It’s not uncommon for recovering addicts to relapse during their road to recovery. Even those dedicated to living a life of sobriety can succumb to the relapse triggers they are often faced with in all areas of their everyday life.
In fact, many people will fall off the wagon on numerous occasions during their recovery.
The key to avoiding relapse is to understand the places, people, or social situations that can act as triggers. Once you’ve identified your triggers, you can put an effective plan in place to help you manage and avoid them.
Here are some of the most common relapse triggers for recovering addicts.
Negative emotions are one of the biggest relapse triggers. It’s often emotional situations that result in addicts turning to drink or drugs in the first place.
Many people misuse drink and drugs when they are sad, lonely, angry or have experienced some form of trauma. It’s important that you learn how to effectively manage your emotions so that you don’t turn to drink or drugs as a coping mechanism.
Stressful situations can also be a major trigger so, again, it’s important that you understand how to manage these situations, without relapsing.
Life can be incredibly stressful, challenging, and overwhelming. Whether you have money worries, family problems, or your relationships with your loved ones are at breaking point, stress can cause a range of mental and physical symptoms and many people turn to drink or drugs as a way to escape their worries.
With this in mind, it’s important to take steps to manage and prevent stress.
Another potential trigger is social isolation. Many addicts find that their relationships with their family and friends have broken down, resulting in feelings of loneliness and isolation during their recovery.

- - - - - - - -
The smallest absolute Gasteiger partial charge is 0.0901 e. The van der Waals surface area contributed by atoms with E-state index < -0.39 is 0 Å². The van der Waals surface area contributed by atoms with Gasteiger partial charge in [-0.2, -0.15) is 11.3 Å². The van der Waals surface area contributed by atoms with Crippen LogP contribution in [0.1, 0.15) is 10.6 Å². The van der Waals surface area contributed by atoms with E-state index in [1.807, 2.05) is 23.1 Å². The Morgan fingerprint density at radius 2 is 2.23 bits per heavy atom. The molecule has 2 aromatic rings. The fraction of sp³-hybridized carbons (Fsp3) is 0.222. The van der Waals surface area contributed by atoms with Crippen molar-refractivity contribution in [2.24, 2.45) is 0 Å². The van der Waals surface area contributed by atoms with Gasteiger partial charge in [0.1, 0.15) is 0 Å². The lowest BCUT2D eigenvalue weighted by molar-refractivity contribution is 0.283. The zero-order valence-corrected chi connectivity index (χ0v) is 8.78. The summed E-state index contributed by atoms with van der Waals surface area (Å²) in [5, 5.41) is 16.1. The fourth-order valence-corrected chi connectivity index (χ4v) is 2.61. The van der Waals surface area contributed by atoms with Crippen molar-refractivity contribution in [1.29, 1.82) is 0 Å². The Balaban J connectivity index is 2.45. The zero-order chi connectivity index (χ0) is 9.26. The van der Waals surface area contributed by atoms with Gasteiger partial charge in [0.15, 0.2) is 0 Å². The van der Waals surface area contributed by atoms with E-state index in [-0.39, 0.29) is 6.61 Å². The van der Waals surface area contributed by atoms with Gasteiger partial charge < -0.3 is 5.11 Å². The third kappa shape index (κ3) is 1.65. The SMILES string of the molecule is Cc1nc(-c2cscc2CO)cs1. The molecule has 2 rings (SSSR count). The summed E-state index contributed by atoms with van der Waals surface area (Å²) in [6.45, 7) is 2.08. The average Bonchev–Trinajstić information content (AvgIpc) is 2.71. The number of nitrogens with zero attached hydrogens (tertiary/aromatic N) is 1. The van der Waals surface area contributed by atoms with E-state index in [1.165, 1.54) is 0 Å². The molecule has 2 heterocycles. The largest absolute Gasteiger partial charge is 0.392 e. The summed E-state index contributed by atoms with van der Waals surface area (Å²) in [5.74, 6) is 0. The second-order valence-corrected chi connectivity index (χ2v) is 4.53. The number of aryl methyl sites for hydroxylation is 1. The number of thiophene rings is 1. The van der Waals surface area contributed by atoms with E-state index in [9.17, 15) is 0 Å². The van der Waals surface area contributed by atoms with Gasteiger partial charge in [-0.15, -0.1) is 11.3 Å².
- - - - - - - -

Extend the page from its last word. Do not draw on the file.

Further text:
The good news is, there are many support services that you can reach out to during your journey to recovery, including rehabilitation centres, support groups and recovery groups.
Finally, one of the most common relapse triggers is putting yourself in situations where you know that drugs and alcohol will be readily available.
Although it’s often easier said than done, it’s important that you avoid these situations in order to avoid the urge to use drugs or alcohol again.
Instead, you should change your circle of friends, find new hobbies or, if you do want to spend time with old friends, make sure that you do so in the right environment.
At ANA, we work closely with our clients to help rebuild their lives, gain confidence and self-worth and believe that they can live a healthy, responsible, and productive life, free of addictive substances.
Contact ANA today, our friendly team is on hand and ready to help.